Your bio is often the first impression your personal brand makes on a potential client. And we all know how lasting first impressions are. Most of the bios I come across are not branding documents. They are not marketing pieces for someone or their business.
Most bios are a laundry list of skills and jobs with no focus or message. Most are boring, a high percentage are downright terrible. They are full of jargon and clichés, and look downright ugly or forbidding in terms of layout and display of the content.
The good news is, a bio can be a powerful way to position and sell yourself and create a powerful personal brand identity. So how do you do it? You begin by adopting a self brand mindset. You begin as a marketer of any product would, by looking at yourself as a brand looking for a buyer or market, a brand that is a solution to a problem.
• The first shift is from bio as job history to resume as an advertisement for the brand, You.
• The second shift you need to make is to a market orientation, don't think of what you want to tell the potential client, but, think of what reaction you want from them, and how best to present your resume to accomplish that response.
• The third shift is to focus your message. Rather than resume as laundry list, develop a single minded positioning for yourself that differentiates you from others and is relevant to your target market. The bio should tell the story of that positioning and link the various aspects of your career in a coherent whole.
• The final shift is to be memorable visually and verbally. The layout should look inviting and the copy should capture the reader's attention and compel them to read more.
Here are three bio enhancers that can make a big difference:
1. Tell a story about the brand You.
A narrative resume should tell a story, your personal brand story. So like any narrative, there should be a focused theme to the narrative bio, and links between the various things that you have done. (Visit the resources section of my website selfbrand .com for examples of narrative bios.)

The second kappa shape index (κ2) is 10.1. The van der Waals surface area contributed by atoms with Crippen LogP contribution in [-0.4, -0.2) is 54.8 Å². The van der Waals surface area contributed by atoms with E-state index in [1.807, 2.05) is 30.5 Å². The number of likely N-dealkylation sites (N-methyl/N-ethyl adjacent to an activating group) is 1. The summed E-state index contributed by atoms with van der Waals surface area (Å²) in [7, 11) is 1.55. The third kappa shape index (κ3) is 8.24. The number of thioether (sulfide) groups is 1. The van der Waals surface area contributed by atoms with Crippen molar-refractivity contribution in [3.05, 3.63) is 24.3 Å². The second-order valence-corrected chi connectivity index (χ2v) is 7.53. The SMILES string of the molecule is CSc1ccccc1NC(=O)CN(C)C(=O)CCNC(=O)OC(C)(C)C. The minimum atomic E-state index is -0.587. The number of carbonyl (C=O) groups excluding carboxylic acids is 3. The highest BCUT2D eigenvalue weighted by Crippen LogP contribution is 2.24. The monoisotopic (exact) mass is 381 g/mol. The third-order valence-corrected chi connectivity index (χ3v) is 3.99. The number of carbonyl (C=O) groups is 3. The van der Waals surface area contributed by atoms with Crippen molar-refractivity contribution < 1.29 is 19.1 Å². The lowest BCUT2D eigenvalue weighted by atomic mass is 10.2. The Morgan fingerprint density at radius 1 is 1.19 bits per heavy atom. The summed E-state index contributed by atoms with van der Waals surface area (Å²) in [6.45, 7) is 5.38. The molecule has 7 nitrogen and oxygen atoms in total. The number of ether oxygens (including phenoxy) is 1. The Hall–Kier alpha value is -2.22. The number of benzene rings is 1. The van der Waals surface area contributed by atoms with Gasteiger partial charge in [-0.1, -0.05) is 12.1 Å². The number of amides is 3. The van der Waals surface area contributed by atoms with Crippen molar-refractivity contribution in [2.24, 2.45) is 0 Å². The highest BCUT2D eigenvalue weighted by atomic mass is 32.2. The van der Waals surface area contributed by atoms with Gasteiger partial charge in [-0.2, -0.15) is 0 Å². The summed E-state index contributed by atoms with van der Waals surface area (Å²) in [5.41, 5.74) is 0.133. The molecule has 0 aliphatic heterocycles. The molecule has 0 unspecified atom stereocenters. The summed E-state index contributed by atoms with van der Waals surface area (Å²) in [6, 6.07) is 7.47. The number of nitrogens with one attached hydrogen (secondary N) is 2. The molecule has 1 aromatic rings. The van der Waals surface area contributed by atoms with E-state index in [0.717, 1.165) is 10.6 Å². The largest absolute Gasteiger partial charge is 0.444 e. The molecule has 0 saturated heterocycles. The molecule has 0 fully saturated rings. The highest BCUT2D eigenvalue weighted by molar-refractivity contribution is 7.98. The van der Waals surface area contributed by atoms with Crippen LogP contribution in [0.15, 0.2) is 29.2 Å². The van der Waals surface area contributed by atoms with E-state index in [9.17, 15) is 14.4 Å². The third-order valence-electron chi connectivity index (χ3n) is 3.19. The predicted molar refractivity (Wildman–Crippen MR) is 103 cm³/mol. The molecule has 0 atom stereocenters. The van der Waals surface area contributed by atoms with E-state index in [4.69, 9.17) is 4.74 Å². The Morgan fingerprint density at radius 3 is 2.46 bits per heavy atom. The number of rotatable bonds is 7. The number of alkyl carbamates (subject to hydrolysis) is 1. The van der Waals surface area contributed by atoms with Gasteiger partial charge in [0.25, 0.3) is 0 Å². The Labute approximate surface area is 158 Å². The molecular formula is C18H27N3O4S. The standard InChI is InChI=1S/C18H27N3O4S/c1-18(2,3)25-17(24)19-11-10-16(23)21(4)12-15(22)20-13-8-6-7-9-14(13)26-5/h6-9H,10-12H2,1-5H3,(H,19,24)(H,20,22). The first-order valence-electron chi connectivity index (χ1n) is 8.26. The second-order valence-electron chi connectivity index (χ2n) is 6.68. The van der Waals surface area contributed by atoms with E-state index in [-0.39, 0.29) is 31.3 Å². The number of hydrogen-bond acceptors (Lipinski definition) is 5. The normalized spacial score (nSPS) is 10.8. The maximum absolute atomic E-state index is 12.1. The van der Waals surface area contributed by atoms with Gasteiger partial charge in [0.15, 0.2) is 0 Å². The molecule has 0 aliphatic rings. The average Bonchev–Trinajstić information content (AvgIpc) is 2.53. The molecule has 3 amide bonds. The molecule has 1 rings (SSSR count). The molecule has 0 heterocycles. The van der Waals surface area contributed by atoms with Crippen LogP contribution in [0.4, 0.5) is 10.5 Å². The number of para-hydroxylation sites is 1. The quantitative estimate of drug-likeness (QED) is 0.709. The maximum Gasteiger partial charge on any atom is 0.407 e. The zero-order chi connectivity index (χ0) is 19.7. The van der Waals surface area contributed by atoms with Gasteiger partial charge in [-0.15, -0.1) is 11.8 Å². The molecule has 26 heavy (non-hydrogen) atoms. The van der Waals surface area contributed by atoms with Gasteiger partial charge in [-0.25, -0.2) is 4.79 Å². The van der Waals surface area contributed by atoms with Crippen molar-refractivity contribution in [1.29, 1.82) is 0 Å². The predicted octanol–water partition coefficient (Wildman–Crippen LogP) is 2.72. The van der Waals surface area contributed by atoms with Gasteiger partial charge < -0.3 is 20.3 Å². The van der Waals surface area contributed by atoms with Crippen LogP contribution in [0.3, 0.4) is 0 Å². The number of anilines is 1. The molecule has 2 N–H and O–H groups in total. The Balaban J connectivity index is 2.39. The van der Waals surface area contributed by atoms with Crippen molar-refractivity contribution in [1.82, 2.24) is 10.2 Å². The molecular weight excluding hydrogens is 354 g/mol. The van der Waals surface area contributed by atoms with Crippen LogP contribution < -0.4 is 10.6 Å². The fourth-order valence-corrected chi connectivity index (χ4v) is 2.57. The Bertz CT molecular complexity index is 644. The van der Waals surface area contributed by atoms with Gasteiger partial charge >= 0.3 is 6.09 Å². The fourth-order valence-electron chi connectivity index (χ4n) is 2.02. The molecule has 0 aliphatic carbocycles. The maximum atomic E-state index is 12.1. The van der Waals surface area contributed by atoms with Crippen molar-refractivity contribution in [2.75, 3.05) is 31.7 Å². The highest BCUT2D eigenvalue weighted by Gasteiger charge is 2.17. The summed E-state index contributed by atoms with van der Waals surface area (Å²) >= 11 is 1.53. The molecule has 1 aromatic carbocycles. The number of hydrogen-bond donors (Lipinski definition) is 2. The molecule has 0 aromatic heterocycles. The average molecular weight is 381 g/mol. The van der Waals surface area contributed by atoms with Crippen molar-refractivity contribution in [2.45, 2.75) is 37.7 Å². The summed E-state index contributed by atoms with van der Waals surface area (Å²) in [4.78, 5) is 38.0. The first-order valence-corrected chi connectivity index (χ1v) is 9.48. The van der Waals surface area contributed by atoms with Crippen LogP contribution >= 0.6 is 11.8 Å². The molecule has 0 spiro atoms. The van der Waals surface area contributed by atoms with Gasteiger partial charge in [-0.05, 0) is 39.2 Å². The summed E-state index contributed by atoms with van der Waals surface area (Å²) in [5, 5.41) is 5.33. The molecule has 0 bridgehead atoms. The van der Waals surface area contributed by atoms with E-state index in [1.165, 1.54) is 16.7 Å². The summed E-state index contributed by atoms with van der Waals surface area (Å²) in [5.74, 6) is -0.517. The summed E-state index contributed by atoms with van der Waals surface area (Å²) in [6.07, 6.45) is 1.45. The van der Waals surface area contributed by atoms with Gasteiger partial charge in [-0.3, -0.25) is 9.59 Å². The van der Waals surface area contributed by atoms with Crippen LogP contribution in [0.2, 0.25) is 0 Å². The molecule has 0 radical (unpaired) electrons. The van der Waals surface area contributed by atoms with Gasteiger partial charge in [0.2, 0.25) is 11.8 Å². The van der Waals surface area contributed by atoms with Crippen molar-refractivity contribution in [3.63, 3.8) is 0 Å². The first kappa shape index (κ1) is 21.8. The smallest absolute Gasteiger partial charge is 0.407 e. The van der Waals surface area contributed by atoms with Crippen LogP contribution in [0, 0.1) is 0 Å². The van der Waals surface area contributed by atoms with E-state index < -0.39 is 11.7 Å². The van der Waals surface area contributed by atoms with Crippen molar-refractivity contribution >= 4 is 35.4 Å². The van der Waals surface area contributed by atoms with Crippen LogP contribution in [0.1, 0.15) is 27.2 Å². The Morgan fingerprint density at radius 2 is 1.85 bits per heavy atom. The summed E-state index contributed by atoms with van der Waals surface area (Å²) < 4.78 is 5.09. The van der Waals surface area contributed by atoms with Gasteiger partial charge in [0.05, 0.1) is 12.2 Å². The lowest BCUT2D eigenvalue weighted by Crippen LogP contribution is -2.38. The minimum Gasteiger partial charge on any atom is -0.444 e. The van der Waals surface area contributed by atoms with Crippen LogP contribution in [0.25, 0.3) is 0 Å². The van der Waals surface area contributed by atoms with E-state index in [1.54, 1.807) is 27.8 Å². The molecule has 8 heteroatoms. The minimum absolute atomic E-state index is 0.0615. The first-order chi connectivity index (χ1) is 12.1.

2. President of a company you've worked for you could ask to provide.
You may not know any real celebrities (I don't either). But you no doubt know another type of celebrity, such as the CEO or President of a company you've worked for who you could ask to provide a third part endorsement. Get a quote you can use in your narrative bio. (You may need to help out by sending a couple of draft ideas based on the work you did for the company.
3. Use action words and anecdotes to tell a "story" about your accomplishments and your company.
Write your bio as if you were talking to a close friend or business colleague. Use simple English (Saxon not fancy Latinate) words and expression. Convey a sense of your personality in the bio so that people can get a sense of who you are and respond to that. Using emotion in marketing messages is a form of emotional branding, getting people interested in you because they feel something about you.
4. Always have a :30 second Elevator Speech: the oral version of your narrative bio.
The elevator speech is a must that most people overlook, hence they stumble through explaining who they are and why that is important. The :30 second elevator speech should be colloquial and conversational, but like the narrative bio, it should be both powerful, focused on what's most important, and be tied together in a thematic story. In essence, it should convey the key highlights of what you have done, how you did it, and imply, there's more that you can do for them.